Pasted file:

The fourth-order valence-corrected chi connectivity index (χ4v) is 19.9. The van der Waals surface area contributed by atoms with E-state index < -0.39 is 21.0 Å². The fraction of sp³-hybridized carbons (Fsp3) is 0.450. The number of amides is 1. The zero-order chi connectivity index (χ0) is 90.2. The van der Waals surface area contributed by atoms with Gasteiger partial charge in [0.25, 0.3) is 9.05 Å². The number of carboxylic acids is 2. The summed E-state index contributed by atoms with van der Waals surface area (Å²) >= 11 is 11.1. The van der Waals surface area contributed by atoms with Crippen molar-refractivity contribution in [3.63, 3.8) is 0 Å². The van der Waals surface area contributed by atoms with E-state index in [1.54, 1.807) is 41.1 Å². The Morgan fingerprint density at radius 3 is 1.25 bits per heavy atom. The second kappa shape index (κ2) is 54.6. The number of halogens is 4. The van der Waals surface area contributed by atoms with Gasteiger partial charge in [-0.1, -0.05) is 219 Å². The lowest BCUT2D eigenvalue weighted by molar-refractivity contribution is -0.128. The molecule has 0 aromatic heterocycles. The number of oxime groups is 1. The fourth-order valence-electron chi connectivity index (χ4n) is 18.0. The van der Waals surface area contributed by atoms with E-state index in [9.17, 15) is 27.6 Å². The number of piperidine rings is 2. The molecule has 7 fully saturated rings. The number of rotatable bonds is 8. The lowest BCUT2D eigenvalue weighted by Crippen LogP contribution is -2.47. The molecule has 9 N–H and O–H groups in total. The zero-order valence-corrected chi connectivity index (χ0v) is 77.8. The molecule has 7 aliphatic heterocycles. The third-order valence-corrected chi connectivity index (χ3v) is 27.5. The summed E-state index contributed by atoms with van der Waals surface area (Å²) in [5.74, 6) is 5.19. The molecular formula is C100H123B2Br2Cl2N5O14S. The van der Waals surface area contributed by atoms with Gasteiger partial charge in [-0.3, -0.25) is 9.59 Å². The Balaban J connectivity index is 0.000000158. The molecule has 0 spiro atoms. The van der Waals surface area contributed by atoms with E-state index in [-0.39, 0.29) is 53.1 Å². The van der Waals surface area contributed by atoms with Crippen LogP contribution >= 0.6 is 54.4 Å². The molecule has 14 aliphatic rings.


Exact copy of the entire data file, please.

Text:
The fourth-order valence-corrected chi connectivity index (χ4v) is 19.9. The van der Waals surface area contributed by atoms with E-state index < -0.39 is 21.0 Å². The fraction of sp³-hybridized carbons (Fsp3) is 0.450. The number of amides is 1. The zero-order chi connectivity index (χ0) is 90.2. The van der Waals surface area contributed by atoms with Gasteiger partial charge in [0.25, 0.3) is 9.05 Å². The number of carboxylic acids is 2. The summed E-state index contributed by atoms with van der Waals surface area (Å²) >= 11 is 11.1. The van der Waals surface area contributed by atoms with Crippen molar-refractivity contribution in [3.63, 3.8) is 0 Å². The van der Waals surface area contributed by atoms with E-state index in [1.54, 1.807) is 41.1 Å². The Morgan fingerprint density at radius 3 is 1.25 bits per heavy atom. The second kappa shape index (κ2) is 54.6. The number of halogens is 4. The van der Waals surface area contributed by atoms with Gasteiger partial charge in [-0.1, -0.05) is 219 Å². The lowest BCUT2D eigenvalue weighted by molar-refractivity contribution is -0.128. The molecule has 0 aromatic heterocycles. The number of oxime groups is 1. The fourth-order valence-electron chi connectivity index (χ4n) is 18.0. The van der Waals surface area contributed by atoms with E-state index in [9.17, 15) is 27.6 Å². The number of piperidine rings is 2. The molecule has 7 fully saturated rings. The number of rotatable bonds is 8. The lowest BCUT2D eigenvalue weighted by Crippen LogP contribution is -2.47. The molecule has 9 N–H and O–H groups in total. The zero-order valence-corrected chi connectivity index (χ0v) is 77.8. The molecule has 7 aliphatic heterocycles. The third-order valence-corrected chi connectivity index (χ3v) is 27.5. The summed E-state index contributed by atoms with van der Waals surface area (Å²) in [5.74, 6) is 5.19. The molecular formula is C100H123B2Br2Cl2N5O14S. The van der Waals surface area contributed by atoms with Gasteiger partial charge in [-0.3, -0.25) is 9.59 Å². The Balaban J connectivity index is 0.000000158. The molecule has 0 spiro atoms. The van der Waals surface area contributed by atoms with E-state index in [-0.39, 0.29) is 53.1 Å². The van der Waals surface area contributed by atoms with Crippen LogP contribution >= 0.6 is 54.4 Å². The molecule has 14 aliphatic rings.